Brexit Mess, An FOMC Announcement, and Some Weak Data Reports

January 30, 2019

Last night’s British parliamentary votes produced an ill-advised win for Prime Minister May, rejecting a no-deal option or a second referendum in favor of authorization for the prime minister to attempt a renegotiation of parts of her agreement with the rest of the EU. Those governments have repeatedly ruled out renegotiation, so a no-deal Brexit remains very much in play.

The Federal Open Market Committee has met yesterday and today and will release a statement at 14:00 EST (19:00 GMT). No policy change is anticipated, and no press conference is to follow. Chairman Powell at the December press conference express more confidence in U.S. economic trends than investors wanted to hear. It’s hoped that the statement will cool those jets and plant the possibility of perhaps no rate hikes in 2019 or perhaps only one move.

The following weak growth and price data were reported overnight:

  • Consumer confidence in Japan dropped 0.8 index points to a new 26-month low of 41.9 in January. This was the fourth straight month to see sentiment deteriorate.
  • French on-year GDP growth slid another 0.4 percentage points to 0.9% last quarter, which was but a third of the 2.8% growth posted in the prior year to the final quarter of 2017.
  • German CPI inflation slowed 0.3 percentage points to an 11-month low of 1.4% in January.
  • KOF reported a 1.1 index point drop in Switzerland’s index of leading economic indicators to 95.0 in January, marking the fourth straight decline and its lowest level since April 2015.
  • The ZEW index of investor expectations regarding the Swiss economic outlook more than reversed December’s 20.1-point rebound and fell to a new low for the move of minus 44.0.
  • Spanish business sentiment fell 1.3 points to a 5-month low of negative 4.1 in January.
  • Spanish retail sales recorded the biggest month-on-month drop in five months during December and ended 2018 just 0.8% above the December 2017 level.
  • Euroland’s economic sentiment index fell more than anticipated in January due to deteriorations in the retail, services and industrial sectors.
  • Euroland’s economic climate index fell to a two-year low this month.
  • German import price inflation was halved to 1.6% in December compared to 3.1% in November and 4.8% in October. Imported energy costs plunged 8.9% on month.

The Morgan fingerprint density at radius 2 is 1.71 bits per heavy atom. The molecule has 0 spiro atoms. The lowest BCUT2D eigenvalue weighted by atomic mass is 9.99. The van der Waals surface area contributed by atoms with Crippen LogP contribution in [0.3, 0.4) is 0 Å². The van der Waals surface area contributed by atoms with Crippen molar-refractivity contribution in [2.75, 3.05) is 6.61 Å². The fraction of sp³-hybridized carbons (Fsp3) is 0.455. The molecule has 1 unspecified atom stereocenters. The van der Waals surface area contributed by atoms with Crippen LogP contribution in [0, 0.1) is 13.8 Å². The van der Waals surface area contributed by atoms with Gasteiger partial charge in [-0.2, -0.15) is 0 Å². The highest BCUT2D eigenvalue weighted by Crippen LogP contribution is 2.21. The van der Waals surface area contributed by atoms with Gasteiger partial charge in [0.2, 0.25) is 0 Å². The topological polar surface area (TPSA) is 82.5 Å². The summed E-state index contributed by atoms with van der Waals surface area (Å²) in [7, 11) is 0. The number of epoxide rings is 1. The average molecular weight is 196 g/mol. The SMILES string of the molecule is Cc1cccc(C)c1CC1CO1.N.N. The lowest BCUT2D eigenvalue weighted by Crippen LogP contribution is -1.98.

• Consumer sentiment in Sweden dropped 4.1 index points to 92.0 in January, its lowest reading since the end of 2013.
  • Producer prices recorded December-over-November drops of 1.6% in Iceland and 0.7% in Austria.
  • Factory sector sentiment in Italy weakened further this month to 102.1 from readings of 103.4 in December, 104.1 in November, 104.6 in October and 105.4 in September.
  • Retail sales in Hong Kong were only 0.1% higher last month than in December 2017.
  • On-year Mexican GDP growth of 1.8% last quarter was down from 2.5% in 3Q18 and 2.6% in last year’s second quarter.
  • Australian CPI inflation eased to 1.8% last quarter from 1.9% in 3Q and 2.1% in 2Q. Core inflation also remained below 2.0% and target.
  • Although rising to a 67-month high, the 12-month increase in British shop prices was just 0.4% in January.
  • Money and private credit growth each slowed last month in South Africa.
  • Lower U.S. mortgage rates in December didn’t stop pending home sales from declining 2.2% to a 44-month low. Compared to December 2017, sales fell nearly 10%.

Other scheduled U.S. releases today like fourth-quarter GDP and and the advanced trade deficit estimate were delayed.

A bright spot was provided by Japanese retail sales, which in December rose by a greater-than-forecast 0.9% from November and 1.3% from a year earlier.

Two-month highs were posted in the euro area this month in construction sector sentiment and consumer confidence.

Italian consumer sentiment rebounded 0.8 points to a 2-month high in January, and Portuguese retail sales were 4.2% greater last month than a year earlier.

Malaysia’s trade surplus widened 22% last year.

In market action overnight, the dollar rose 0.4% against the Swiss franc, 0.2% against the euro, and 0.3% versus the yen, but fell by 0.5% vis-a-vis the Australian dollar, 0.4% against the loonie, 0.3% relative to the yuan, and 0.2% against sterling.

The DOW currently shows a 1.0% advance, but share prices earlier fell 0.7% in China, 0.9% in New Zealand, 0.5% in Japan, and 0.4% in Singapore. The British FTSE and Paris Cac are now up 1.5% and 0.6%, but the German Dax shows a 0.7% decline.

WTI oil strengthened, but the price of gold slid a little.

Ten-year sovereign debt yields today are a basis point firmer in the United States, unchanged in Japan, and a basis point lower in Germany.

Copyright 2019, Larry Greenberg. All rights reserved. No secondary distribution without express permission.

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